Research has consistently demonstrated that large-scale cell culture is not limiting to bioengineering. With the introduction of technology like bioreactors or three-dimensional cell culture plates, growing cells of the desired qualities and in the appropriate form continues to become easier for researchers; this in turn allows for a focus on factors beyond simply gathering the proper types of cells.2 This is important because most applications in tissue engineering require more than just the ability to create groupings of cells—the cells must have a certain degree of mechanical strength in order to functionally replace tissue that experiences physical pressure.

The mechanical strength of a tissue is a result of many developmental factors and can be classified in different ways, often based on the type of force applied to the tissue or the amount of force the tissue is able to withstand. Regardless, mechanical strength of a tissue primarily relies on the physical strength of the tissue and its ability for its cells to function under an applied pressure; these are both products of the material and fabrication methods of the scaffolding used. For example, scaffolds in bone tissue engineering are often measured for compressive strength. Studies have found that certain techniques, such as cooking in a vacuum oven, may increase compressive strength.26 One group found that they were able to match the higher end of the possible strength of cancellous (spongy) bone via 3D printing by using specific molecules within the binding layers.27 This simple change resulted in scaffolding that displayed ten times the mechanical strength of scaffolding with traditional materials, a value within the range for natural bone. Additionally, the use of specific binding agents between layers of scaffold resulted in increased cellular attachment, the implications of which will be discussed later.27 These changes result in tissue that is more able to meet the functional requirements and therefore to be easily used as a replacement for bone. Thus, simple changes in materials and methods used can drastically increase the mechanical usability of scaffolds and often have positive effects on other important qualities for certain types of tissue.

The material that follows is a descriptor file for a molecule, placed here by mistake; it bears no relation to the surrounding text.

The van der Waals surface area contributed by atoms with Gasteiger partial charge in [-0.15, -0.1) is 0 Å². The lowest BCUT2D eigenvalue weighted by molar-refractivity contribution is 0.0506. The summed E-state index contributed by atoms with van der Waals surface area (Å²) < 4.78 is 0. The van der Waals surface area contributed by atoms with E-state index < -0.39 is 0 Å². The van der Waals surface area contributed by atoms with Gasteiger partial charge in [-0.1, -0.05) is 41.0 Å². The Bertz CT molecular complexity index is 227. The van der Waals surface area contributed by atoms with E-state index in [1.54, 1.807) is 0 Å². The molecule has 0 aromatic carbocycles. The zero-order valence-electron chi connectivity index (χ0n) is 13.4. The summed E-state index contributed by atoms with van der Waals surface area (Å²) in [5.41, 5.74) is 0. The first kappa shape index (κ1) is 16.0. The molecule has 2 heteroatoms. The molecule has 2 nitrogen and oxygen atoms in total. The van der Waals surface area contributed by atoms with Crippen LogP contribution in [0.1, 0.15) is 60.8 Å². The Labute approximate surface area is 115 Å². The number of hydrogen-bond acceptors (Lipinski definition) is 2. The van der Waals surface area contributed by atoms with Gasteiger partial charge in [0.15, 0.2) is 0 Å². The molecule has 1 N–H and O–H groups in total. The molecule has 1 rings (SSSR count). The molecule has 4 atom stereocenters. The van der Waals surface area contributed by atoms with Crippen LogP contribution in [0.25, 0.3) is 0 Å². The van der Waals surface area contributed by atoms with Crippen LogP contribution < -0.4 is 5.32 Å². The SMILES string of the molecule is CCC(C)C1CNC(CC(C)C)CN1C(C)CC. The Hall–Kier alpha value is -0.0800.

Clearly, not all designed tissues require the mechanical strength of bone; contrastingly for contrast, the brain experiences less than one kPa of pressure compared to the for bone’s 106 kPa pressure bones experience.28 Thus, not all scaffolds must support the same amount of pressure, and scaffolds must be made accordingly to accommodate for these structural differences. Additionally, other tissues might experience forces such as tension or torsion based on their locations within the body. This means that mechanical properties must be looked at on a tissue-by-tissue basis in order to determine their corresponding scaffolding structures. But mechanical limitations are only a primary factor in bone, cartilage, and cardiovascular engineered tissue, the latter of which has significantly more complicated mechanical requirements.29